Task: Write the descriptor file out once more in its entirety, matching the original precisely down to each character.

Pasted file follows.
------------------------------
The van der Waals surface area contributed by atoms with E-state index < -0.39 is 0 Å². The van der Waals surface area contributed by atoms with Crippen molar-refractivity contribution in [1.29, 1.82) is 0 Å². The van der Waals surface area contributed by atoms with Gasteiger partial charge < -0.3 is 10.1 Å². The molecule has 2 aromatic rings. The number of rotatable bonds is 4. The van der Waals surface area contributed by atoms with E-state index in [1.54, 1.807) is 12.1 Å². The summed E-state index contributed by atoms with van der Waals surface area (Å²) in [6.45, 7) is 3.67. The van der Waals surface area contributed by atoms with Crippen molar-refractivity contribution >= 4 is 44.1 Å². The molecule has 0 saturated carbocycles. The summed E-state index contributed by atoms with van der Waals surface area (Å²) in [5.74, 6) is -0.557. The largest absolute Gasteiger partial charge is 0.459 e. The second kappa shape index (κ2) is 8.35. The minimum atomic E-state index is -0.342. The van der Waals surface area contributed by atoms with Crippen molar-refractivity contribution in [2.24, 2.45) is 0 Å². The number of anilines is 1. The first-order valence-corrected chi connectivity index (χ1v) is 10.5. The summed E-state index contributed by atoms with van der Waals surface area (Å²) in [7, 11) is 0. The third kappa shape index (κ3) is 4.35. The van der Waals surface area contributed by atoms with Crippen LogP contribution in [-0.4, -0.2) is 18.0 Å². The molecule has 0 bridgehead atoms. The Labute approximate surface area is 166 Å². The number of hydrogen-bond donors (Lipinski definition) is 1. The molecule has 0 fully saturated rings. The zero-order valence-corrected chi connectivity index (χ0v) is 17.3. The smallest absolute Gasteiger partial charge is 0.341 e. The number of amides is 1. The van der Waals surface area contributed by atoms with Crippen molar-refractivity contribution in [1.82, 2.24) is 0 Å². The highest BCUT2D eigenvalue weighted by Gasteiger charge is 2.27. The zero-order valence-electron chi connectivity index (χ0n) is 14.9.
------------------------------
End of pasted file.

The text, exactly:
The van der Waals surface area contributed by atoms with E-state index < -0.39 is 0 Å². The van der Waals surface area contributed by atoms with Crippen molar-refractivity contribution in [1.29, 1.82) is 0 Å². The van der Waals surface area contributed by atoms with Gasteiger partial charge < -0.3 is 10.1 Å². The molecule has 2 aromatic rings. The number of rotatable bonds is 4. The van der Waals surface area contributed by atoms with E-state index in [1.54, 1.807) is 12.1 Å². The summed E-state index contributed by atoms with van der Waals surface area (Å²) in [6.45, 7) is 3.67. The van der Waals surface area contributed by atoms with Crippen molar-refractivity contribution >= 4 is 44.1 Å². The molecule has 0 saturated carbocycles. The summed E-state index contributed by atoms with van der Waals surface area (Å²) in [5.74, 6) is -0.557. The largest absolute Gasteiger partial charge is 0.459 e. The second kappa shape index (κ2) is 8.35. The minimum atomic E-state index is -0.342. The van der Waals surface area contributed by atoms with Crippen molar-refractivity contribution in [2.24, 2.45) is 0 Å². The number of anilines is 1. The first-order valence-corrected chi connectivity index (χ1v) is 10.5. The summed E-state index contributed by atoms with van der Waals surface area (Å²) in [7, 11) is 0. The third kappa shape index (κ3) is 4.35. The van der Waals surface area contributed by atoms with Crippen LogP contribution in [-0.4, -0.2) is 18.0 Å². The molecule has 0 bridgehead atoms. The Labute approximate surface area is 166 Å². The number of hydrogen-bond donors (Lipinski definition) is 1. The molecule has 0 fully saturated rings. The zero-order valence-corrected chi connectivity index (χ0v) is 17.3. The smallest absolute Gasteiger partial charge is 0.341 e. The number of amides is 1. The van der Waals surface area contributed by atoms with Crippen molar-refractivity contribution in [1.82, 2.24) is 0 Å². The highest BCUT2D eigenvalue weighted by Gasteiger charge is 2.27. The zero-order valence-electron chi connectivity index (χ0n) is 14.9.